By Jennifer Bergman
Bernie Sanders, Mike Pence, and Joe Biden. Although they may have vastly different political views they all share one thing in common, their COVID-19 vaccination has become immortalised on camera. In light of the recent weeks development in the roll out of vaccines against COVID I am becoming increasingly interested with what makes people sceptical towards vaccine. Sure, the anti-vaccination movement has been around for long, but the events that has taken place during 2020 has added a new dimension to this and I find myself questioning the validity of the COVID-19 vaccine. Not because of any conspiracy theory or distrust in science, but because I no longer fully trust the judgement of those in charge.
Western governments’ failure to deal with the outbreak from onset has fuelled citizens’ distrust of their leaders being able to take decisions that are in their best interest. This is reflected in a recent study by Kantar (Kantar, 2020). There has been a lack of transparency from those in charge which has fuelled unnecessary public fear. Citizens have been given vague guidelines, put in and out of lockdowns, instructed that they can go out and socialise to then have blame put on them when infections have subsequently risen. I understand that navigating a global pandemic is an unprecedented task for most governments but there are those who have handled it well with clear and swift actions, such as New Zealand or Norway.
We need to take this decreasing trust in governments seriously. Western democracies are built on a bond of trust between citizens and elected leaders, a bond that has already seen a breakdown in recent years. Figures from last year show that only 45% of citizen in OECD countries trusted their government (OECD, 2019). Reducing trust in those in charge can have long-lasting consequences, we have already seen this manifested in the recent wave of populism that has grown over the past few years. Famously, Donald Trump was able to capitalise on this trend in the 2016 presidential election but other European countries have also seen the rise of far-right parties gaining support by positioning themselves as the anti-elite. The way our governments act today could set the tone of the political landscape for years to come.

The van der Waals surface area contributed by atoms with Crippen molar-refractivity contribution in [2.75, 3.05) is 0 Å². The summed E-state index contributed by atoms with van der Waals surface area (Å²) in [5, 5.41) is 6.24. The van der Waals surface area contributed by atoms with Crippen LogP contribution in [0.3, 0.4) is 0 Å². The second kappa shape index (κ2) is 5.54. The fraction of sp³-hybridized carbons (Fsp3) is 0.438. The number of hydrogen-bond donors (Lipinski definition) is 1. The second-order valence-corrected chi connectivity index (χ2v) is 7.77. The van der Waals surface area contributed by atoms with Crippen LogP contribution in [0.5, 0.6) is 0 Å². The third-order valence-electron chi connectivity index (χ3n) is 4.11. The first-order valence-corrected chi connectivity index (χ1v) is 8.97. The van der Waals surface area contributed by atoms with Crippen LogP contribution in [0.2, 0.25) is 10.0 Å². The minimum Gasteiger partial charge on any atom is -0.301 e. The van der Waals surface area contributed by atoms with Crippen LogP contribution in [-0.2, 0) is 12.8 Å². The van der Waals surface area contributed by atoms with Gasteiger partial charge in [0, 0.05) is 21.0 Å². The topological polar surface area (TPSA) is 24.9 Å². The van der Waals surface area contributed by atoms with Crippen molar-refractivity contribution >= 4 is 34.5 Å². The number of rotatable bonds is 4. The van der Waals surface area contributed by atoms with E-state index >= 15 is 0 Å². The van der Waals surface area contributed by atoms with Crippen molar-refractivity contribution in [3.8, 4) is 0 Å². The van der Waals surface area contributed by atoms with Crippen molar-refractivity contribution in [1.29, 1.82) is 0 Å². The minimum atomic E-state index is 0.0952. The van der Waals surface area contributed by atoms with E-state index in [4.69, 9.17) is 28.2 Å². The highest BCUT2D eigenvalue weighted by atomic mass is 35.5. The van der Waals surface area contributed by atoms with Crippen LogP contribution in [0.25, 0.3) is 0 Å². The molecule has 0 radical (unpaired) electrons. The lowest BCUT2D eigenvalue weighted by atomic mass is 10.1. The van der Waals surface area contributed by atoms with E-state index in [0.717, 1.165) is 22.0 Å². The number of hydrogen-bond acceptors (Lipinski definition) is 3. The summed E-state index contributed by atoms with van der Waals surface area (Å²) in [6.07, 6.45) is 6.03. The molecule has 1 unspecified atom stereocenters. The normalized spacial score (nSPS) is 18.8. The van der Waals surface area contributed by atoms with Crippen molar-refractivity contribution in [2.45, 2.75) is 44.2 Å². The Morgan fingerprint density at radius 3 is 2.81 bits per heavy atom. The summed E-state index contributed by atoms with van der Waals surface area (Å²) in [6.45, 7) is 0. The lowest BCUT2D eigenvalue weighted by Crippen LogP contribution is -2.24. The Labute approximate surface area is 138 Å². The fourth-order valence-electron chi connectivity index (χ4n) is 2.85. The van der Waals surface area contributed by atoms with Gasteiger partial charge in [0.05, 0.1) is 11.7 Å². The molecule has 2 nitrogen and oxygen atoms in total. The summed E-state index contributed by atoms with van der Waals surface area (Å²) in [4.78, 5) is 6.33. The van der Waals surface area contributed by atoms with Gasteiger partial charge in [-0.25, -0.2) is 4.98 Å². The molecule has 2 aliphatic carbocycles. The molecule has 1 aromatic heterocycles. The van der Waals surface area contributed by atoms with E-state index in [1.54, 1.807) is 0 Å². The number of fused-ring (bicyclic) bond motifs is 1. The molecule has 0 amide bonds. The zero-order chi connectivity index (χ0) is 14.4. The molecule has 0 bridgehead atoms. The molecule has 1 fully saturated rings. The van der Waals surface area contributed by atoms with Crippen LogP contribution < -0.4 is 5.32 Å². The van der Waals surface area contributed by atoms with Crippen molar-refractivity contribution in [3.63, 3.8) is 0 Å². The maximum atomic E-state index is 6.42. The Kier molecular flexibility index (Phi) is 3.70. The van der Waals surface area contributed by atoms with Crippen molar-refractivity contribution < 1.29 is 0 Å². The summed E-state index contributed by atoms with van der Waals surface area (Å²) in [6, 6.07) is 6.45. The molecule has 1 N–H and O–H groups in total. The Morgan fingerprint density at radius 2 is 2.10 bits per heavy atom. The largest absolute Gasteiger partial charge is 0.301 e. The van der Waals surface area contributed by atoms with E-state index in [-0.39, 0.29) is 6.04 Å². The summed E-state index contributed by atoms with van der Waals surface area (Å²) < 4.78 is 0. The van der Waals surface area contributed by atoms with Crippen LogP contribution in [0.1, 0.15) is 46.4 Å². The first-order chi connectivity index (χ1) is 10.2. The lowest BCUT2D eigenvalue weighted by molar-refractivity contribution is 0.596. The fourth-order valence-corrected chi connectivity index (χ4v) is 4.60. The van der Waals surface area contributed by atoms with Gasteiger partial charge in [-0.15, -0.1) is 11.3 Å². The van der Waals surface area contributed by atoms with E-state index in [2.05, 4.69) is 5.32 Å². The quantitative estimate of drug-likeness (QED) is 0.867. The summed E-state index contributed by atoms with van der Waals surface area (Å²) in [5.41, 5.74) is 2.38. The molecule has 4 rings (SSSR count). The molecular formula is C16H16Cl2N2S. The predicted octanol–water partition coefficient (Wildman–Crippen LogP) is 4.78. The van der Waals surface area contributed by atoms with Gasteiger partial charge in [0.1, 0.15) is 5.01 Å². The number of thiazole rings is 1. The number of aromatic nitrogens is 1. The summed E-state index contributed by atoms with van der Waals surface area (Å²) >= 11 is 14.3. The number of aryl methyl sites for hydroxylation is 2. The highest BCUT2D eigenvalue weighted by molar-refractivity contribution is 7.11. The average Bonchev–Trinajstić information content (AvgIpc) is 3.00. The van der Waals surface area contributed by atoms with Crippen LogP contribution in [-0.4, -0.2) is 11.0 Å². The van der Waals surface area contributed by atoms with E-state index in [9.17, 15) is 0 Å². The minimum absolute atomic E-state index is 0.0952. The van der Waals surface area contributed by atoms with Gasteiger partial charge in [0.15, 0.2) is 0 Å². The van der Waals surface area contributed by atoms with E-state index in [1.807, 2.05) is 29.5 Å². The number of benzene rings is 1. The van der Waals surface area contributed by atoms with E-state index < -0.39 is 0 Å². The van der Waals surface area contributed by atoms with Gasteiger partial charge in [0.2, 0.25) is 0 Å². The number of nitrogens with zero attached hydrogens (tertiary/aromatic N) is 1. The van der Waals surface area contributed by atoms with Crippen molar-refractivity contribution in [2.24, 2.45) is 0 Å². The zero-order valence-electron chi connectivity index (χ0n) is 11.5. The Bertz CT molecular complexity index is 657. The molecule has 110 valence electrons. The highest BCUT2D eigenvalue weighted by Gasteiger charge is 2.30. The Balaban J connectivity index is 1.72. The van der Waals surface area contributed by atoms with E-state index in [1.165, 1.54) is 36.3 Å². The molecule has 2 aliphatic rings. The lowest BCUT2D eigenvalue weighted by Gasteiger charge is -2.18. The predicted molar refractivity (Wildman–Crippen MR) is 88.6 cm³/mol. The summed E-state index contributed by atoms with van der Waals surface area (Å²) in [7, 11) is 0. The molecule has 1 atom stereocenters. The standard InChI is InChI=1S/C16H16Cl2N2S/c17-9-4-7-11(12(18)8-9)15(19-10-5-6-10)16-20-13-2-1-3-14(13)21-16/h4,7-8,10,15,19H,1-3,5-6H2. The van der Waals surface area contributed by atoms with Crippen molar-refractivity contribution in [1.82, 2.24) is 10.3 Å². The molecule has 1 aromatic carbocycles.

In the wake of the EU approval of Pfizer’s vaccine and the upcoming challenge of mass-vaccination, governments are finding themselves in a bed of their own making. Scepticism against the COVID-19 vaccine is just a symptom of the underlying distrust in government and institutions. A distrust fuelled by their inability to successfully handle the pandemic, causing politicians to lose more of the scarce public capital they had before this year started. Addressing this needs to be a priority to repair a functioning, stable, post-COVID society. Some governments have already taken steps towards this, publicly acknowledging that they could have handled it better (Henley, 2020). However, it is going to take more than apologies and public vaccinations of politicians to address a level of governmental distrust that has been years in the making.
Henley, Jon. “We Should Have Done More, Admits Architect of Sweden’s Covid-19 Strategy”. 3 June 2020. https://www.theguardian.com/world/2020/jun/03/architect-of-sweden-coronavirus-strategy-admits-too-many-died-anders-tegnell
Kantar. ”Infographic: Public Opinion About COVID-19 Vaccination.” 2020.